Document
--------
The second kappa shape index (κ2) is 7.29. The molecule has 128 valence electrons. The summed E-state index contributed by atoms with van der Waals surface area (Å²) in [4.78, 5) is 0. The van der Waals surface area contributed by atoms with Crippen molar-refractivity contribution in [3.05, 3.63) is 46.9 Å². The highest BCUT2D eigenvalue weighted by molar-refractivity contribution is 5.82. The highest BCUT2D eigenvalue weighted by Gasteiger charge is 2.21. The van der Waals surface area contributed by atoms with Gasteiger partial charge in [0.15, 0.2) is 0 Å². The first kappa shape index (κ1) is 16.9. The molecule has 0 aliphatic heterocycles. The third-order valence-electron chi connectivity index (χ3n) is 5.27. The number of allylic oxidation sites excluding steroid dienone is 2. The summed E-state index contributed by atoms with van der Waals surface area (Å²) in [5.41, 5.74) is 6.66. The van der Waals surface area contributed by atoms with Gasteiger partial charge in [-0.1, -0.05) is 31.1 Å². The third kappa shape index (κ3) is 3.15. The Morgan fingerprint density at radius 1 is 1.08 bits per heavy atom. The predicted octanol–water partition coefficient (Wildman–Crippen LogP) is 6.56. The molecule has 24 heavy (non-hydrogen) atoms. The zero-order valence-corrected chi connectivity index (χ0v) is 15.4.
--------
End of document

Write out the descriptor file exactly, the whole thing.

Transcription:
The second kappa shape index (κ2) is 7.29. The molecule has 128 valence electrons. The summed E-state index contributed by atoms with van der Waals surface area (Å²) in [4.78, 5) is 0. The van der Waals surface area contributed by atoms with Crippen molar-refractivity contribution in [3.05, 3.63) is 46.9 Å². The highest BCUT2D eigenvalue weighted by molar-refractivity contribution is 5.82. The highest BCUT2D eigenvalue weighted by Gasteiger charge is 2.21. The van der Waals surface area contributed by atoms with Gasteiger partial charge in [0.15, 0.2) is 0 Å². The first kappa shape index (κ1) is 16.9. The molecule has 0 aliphatic heterocycles. The third-order valence-electron chi connectivity index (χ3n) is 5.27. The number of allylic oxidation sites excluding steroid dienone is 2. The summed E-state index contributed by atoms with van der Waals surface area (Å²) in [5.41, 5.74) is 6.66. The van der Waals surface area contributed by atoms with Gasteiger partial charge in [-0.1, -0.05) is 31.1 Å². The third kappa shape index (κ3) is 3.15. The Morgan fingerprint density at radius 1 is 1.08 bits per heavy atom. The predicted octanol–water partition coefficient (Wildman–Crippen LogP) is 6.56. The molecule has 24 heavy (non-hydrogen) atoms. The zero-order valence-corrected chi connectivity index (χ0v) is 15.4.